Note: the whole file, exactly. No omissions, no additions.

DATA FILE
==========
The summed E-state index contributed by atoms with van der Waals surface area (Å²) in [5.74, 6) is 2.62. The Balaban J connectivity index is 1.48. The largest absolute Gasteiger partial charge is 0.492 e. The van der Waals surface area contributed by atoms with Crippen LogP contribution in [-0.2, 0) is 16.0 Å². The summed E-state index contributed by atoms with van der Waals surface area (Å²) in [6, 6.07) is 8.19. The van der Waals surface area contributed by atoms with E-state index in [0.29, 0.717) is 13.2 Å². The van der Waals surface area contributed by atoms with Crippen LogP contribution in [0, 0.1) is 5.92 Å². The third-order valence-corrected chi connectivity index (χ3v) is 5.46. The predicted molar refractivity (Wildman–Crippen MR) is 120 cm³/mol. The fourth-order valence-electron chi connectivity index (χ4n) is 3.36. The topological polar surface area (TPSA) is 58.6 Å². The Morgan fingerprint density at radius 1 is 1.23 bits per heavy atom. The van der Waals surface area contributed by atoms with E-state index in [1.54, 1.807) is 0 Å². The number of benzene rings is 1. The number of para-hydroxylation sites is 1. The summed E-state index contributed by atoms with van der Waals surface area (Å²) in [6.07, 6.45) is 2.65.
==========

The summed E-state index contributed by atoms with van der Waals surface area (Å²) in [5.74, 6) is 2.62. The Balaban J connectivity index is 1.48. The largest absolute Gasteiger partial charge is 0.492 e. The van der Waals surface area contributed by atoms with Crippen LogP contribution in [-0.2, 0) is 16.0 Å². The summed E-state index contributed by atoms with van der Waals surface area (Å²) in [6, 6.07) is 8.19. The van der Waals surface area contributed by atoms with E-state index in [0.29, 0.717) is 13.2 Å². The van der Waals surface area contributed by atoms with Crippen LogP contribution in [0, 0.1) is 5.92 Å². The third-order valence-corrected chi connectivity index (χ3v) is 5.46. The predicted molar refractivity (Wildman–Crippen MR) is 120 cm³/mol. The fourth-order valence-electron chi connectivity index (χ4n) is 3.36. The topological polar surface area (TPSA) is 58.6 Å². The Morgan fingerprint density at radius 1 is 1.23 bits per heavy atom. The van der Waals surface area contributed by atoms with E-state index in [1.54, 1.807) is 0 Å². The number of benzene rings is 1. The number of para-hydroxylation sites is 1. The summed E-state index contributed by atoms with van der Waals surface area (Å²) in [6.07, 6.45) is 2.65.